In Mozart’s ravishing Ch’io mi scordi di te, Karg complements the delicate tones of Malcolm Martineau’s fortepiano in an unusually intimate performance, softening her naturally bright timbre and ornamenting with taste and discretion. The relative oddball here is the rare Mendelssohn scena in its original London version of 1834: an entertaining piece of near-pastiche, with a slow aria with violin obbligato – silkily expounded by Alina Pogostkina – that sounds like Mozart grown faintly decadent, and a seething Allegro that seems to cross Beethoven and Rossini. Karg spits contempt for her faithless lover in the opening recitative, then matches the violin in yearning eloquence before surging with controlled delirium through Mendelssohn’s long lines in the Allegro. Looking for trouble, I wanted a slightly closer balancing of the fortepiano in Ch’io mi scordi di te. But this is nit-picking. Singing with style, grace and fiery temperament, Karg brings each of these distraught heroines excitingly, individually alive, while the superb players of Arcangelo – not least the dulcet clarinets – are true dramatic partners rather than mere accompanists. Richard Wigmore

‘Arie napoletane’ Auletta Harpsichord Concerto in D Leo Demetrio – Dal suo gentil sembiante. Scipione nelle Spagne – Non fidi al mar che freme. Siface – No, non vedete mai Pergolesi L’olimpiade – L’infelice in questo stato Porpora Germanico in Germania – Qual turbine che scende. Polifemo – Quel vasto, quel fiero A Scarlatti Il Cambise – Tutto appoggio il mio disegno. Massimo Puppieno – Vago mio sole. Il prigioniero fortunato – Miei pensieri. Il Tigrane – Care pupille belle Vinci Eraclea – In questa mia tempesta Max Emanuel Cencic counterten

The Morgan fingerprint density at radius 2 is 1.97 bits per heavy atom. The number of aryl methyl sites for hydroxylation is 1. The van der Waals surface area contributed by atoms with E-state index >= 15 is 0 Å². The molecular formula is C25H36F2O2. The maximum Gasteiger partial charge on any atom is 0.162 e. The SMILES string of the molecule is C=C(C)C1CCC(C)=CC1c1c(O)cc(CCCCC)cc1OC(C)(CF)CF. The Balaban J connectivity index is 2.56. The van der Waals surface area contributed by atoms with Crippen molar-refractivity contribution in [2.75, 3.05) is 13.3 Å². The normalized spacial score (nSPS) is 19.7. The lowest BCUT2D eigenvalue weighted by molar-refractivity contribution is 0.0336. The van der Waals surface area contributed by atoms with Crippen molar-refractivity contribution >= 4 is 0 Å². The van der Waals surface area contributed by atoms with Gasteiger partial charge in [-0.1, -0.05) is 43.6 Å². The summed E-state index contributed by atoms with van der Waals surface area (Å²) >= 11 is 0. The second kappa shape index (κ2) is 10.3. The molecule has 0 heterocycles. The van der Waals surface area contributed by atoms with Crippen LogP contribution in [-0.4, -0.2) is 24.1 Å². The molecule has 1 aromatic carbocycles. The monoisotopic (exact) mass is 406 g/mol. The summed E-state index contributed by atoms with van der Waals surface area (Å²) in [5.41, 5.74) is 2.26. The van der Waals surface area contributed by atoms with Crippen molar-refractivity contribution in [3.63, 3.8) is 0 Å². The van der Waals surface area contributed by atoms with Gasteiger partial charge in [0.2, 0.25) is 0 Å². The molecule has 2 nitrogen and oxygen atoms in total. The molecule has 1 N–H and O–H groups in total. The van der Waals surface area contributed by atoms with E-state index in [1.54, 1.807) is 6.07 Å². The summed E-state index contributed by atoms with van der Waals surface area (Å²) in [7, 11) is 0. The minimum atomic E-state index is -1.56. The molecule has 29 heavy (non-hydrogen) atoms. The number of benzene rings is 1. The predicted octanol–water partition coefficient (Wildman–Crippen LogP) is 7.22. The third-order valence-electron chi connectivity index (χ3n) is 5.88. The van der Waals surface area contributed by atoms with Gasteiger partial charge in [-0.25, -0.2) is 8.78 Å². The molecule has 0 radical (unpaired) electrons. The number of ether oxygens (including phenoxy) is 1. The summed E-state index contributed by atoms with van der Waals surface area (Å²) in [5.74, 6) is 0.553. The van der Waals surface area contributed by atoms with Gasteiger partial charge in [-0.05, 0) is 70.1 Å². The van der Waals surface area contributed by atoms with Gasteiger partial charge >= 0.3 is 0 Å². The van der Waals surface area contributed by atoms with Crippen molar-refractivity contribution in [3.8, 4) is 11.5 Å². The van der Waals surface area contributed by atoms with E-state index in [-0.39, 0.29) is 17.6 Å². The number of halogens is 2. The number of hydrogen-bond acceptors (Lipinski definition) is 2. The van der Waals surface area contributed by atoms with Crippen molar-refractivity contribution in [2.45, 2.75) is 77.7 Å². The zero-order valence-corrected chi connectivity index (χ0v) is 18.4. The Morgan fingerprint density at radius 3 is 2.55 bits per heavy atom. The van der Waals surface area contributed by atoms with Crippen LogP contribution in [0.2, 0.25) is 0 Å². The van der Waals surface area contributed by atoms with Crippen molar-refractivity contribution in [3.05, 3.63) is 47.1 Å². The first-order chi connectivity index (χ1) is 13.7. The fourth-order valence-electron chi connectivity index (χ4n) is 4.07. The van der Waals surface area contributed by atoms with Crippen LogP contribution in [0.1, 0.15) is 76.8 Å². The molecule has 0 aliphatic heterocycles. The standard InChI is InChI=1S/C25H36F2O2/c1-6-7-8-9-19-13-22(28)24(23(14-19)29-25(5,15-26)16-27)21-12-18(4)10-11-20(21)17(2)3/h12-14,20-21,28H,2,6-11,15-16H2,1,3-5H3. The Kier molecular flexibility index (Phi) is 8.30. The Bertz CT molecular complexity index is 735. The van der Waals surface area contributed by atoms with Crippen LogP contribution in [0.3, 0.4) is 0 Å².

Il Pomo d’Oro / Maxim Emelyanychev hpd Decca F 478 8422DH (76’ • DDD • T/t)

Flamboyance and intelligence don’t always go hand in hand, though Max

Emanuel Cencic possesses both qualities in spades. The photographs accompanying his ‘Arie napoletane’ album show him reclining on a chaise longue, modelling – the only word one can use – the brocade jackets that have of late become his trademark platform wear. Behind the posing, however, lurks a recital of superb cogency that has claims to being his finest album to date.

He presents us with a survey of Neopolitan Baroque rarities woven into an emotionally coherent sequence that passes from triumph to resignation. He opens with Ulisse’s victory song from Porpora’s Polifemo, but its vaunting assertion and swirling coloratura soon give way to reiterated expressions of doubt, erotic conflict and sullen anger. There are arias of great beauty by Leonardo Leo (‘Del suo gentil sembiante’ from Demetrio is exquisite) and bravura showstoppers from Vinci’s Eraclea and Scarlatti’s Il Cambise. The ambiguities, sexual and harmonic, of Pergolesi’s ‘L’infelice in questo stato’ from L’olimpiade form the disc’s centrepiece, but the high point comes towards the end with ‘Qual turbine che scende’ from Porpora’s Germanico in Germania. A ‘rage’ aria complete with tempest imagery, its pulsing accompaniment links driving wind and rain with dark psychological obsessions. ‘Vago mio sole’ from Scarlatti’s Massimo Puppieno follows, terse and stark with continuo accompaniment, after which Cencic effectively bows out of his own recital, leaving Il Pomo d’Oro and their harpsichordist-conductor Maxim Emelyanychev to provide the bravura finale on their own with Domenico Auletta’s Harpsichord Concerto in D.

Cencic negotiates this complex emotional parabola wonderfully well. This is a great voice, dark in tone, beguiling in its liquidity and finely equalised. His coloratura flows with great ease, stunningly so in the aria from Eraclea, though it’s the slower numbers, where the long lines are effortlessly sustained and the emotions keenly felt, that make the disc so special. Il Pomo d’Oro are on fine form, too, and Emelyanychev, volatile, sensuous and keenly intense, is impressive. An exceptional recital, very highly recommended. Tim Ashley